USDA-ARS (Agricultural Research Service) center closures affect not only the producers in the state they are located in, but also farmers throughout the nation lose out on the benefits of national collaborative ag research.
Seventeen USDA-ARS research centers/labs may be closed under the administration’s 2018 final budget proposal delivered to Congress in June.
Of those 17, four ARS labs are part of this upper northern region, including centers in Dubois, Idaho; Miles City, Mont.; Morris, Minn.; and Brookings, S.D.
The USDA-ARS Fort Keogh Livestock and Range Research Lab in Miles City, Mont., mirrors what producers do in the real world – raise cattle on native prairie and improved grasses on pastures and rangeland – and it has been conducting research there since the 1930s.
“Fort Keogh researches not only cattle but grazing rangelands, grasses and forages – that’s for a start. The center is a such a big fact-finder for those of us who run cattle on grass,” said Fred Wacker, first vice president of the Montana Stockgrowers Association and the owner of Crossfour Ranch near Miles City, Mont.
Wacker, a third-generation Montana rancher, has never been hesitant to pick up the phone and call Fort Keogh when he has had any questions. He wants to know the kind of grasses and other forages his herd would thrive and perform best on.
What he has learned at Fort Keogh has translated over to his all-natural beef program. He said his program is the exact fit for the beef program newly opened in China.
Fort Keogh is one of the largest research facilities in the world with 50,000 acres of native rangeland; 4,000 acres of pastures and 1,500 acres of irrigated crop and pasture land.
Line 1 Herefords originate from Fort Keogh and have had profound impacts on the cattle industry. Nearly 70 percent of all Herefords in the U.S. have Line 1 genetics in their pedigree, and descendants still form the herd at Fort Keogh.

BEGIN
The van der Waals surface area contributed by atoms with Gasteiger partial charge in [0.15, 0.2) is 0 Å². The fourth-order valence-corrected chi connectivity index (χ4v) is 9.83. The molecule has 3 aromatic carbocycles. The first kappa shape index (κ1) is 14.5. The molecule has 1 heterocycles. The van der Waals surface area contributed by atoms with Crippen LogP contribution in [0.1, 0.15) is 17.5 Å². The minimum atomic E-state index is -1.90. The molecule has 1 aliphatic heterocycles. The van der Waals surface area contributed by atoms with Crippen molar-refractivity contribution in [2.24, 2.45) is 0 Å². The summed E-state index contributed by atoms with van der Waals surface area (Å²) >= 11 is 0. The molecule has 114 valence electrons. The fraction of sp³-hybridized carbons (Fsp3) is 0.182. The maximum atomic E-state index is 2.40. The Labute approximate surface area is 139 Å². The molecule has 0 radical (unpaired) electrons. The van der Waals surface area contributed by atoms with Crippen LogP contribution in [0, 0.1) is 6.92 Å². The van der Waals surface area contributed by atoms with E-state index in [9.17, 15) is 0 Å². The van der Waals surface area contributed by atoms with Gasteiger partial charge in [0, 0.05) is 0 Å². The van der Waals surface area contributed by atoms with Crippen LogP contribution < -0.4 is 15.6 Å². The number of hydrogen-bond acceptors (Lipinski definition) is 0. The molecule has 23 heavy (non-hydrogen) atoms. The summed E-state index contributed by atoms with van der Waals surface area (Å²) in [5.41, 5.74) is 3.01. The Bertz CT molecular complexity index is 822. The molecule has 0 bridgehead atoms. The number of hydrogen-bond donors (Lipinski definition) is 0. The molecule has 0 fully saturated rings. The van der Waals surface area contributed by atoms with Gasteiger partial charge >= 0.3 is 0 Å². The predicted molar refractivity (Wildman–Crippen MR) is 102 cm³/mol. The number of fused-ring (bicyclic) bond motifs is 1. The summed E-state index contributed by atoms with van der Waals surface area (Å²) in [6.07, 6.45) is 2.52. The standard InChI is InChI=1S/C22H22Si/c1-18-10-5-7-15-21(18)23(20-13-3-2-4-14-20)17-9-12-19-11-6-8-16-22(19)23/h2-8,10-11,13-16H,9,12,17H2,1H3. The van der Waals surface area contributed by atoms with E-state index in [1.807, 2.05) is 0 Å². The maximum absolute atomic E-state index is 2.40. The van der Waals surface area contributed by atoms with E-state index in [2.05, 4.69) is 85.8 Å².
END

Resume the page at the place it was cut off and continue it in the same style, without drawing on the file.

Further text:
Scientists at the ARS Fort Keogh Livestock lab participated in sequencing the cow genome as part of an international consortium. L1 Dominette 01449, a Line 1 Hereford, was the source of the DNA used to decode the bovine genome.
“Fort Keogh is very important to cattlemen in the U.S. They researched the reasons for bloat, when and how to condition my cattle, and they’ve done a lot of research on water and minerals,” Wacker said.
Their studies on grasses have been unmatched – what grasses perform better in drought situations, for instance. Fort Keogh is the expert on burning parts of the range to bring back better grasses.
The lab’s research feeding heifers and cows prior to breeding to maximize pregnancy rates found producers didn’t need to feed the industry standard to have females breed back.
Andy Roberts, ARS animal scientist at Fort Keogh, said, “The beef industry has traditionally recommended that cows be fed to a minimum body condition and heifers be fed to a recommended 60-65 percent of mature body weight pre-breeding in order to achieve high pregnancy rates.”
Roberts and other scientists at Fort Keogh found nearly the same pregnancy rates occurring in the limit-fed heifers as in the controls. Both were fed a mixture of corn silage, alfalfa, and a supplement, and the limit-fed heifers received 80 percent of what the controls were fed. The controls could eat as much as they wanted.
Another lab that could be closed in the Mountain region is the ARS U.S. Sheep Experimental Station (USSES) in Dubois, Idaho, near the borders of Idaho, Montana and Wyoming.
“It is the only ARS sheep research center in the nation – the only one,” said Mike Corn, president of American Sheep Institute, who runs a cow/calf and sheep operation near Roswell, N.M. “Without it, sheep and wool growers couldn’t operate in today’s economy.
This is the third time the USSES has been on the chopping block, and sheep producers and organizations have gone to bat to save it every time.
Corn said the U.S. would become more dependent on sheep and wool imports from other countries if the USSES were closed.
The station was established in 1915 by President Woodrow Wilson and has been grazing sheep on the diverse landscape for more than 100 years.
“If we close the station that is in such a unique environment in the intermountain west where 62 percent of all sheep in the country are raised, we will be losing relevant research to most sheep producers, especially those with large flocks,” Corn said.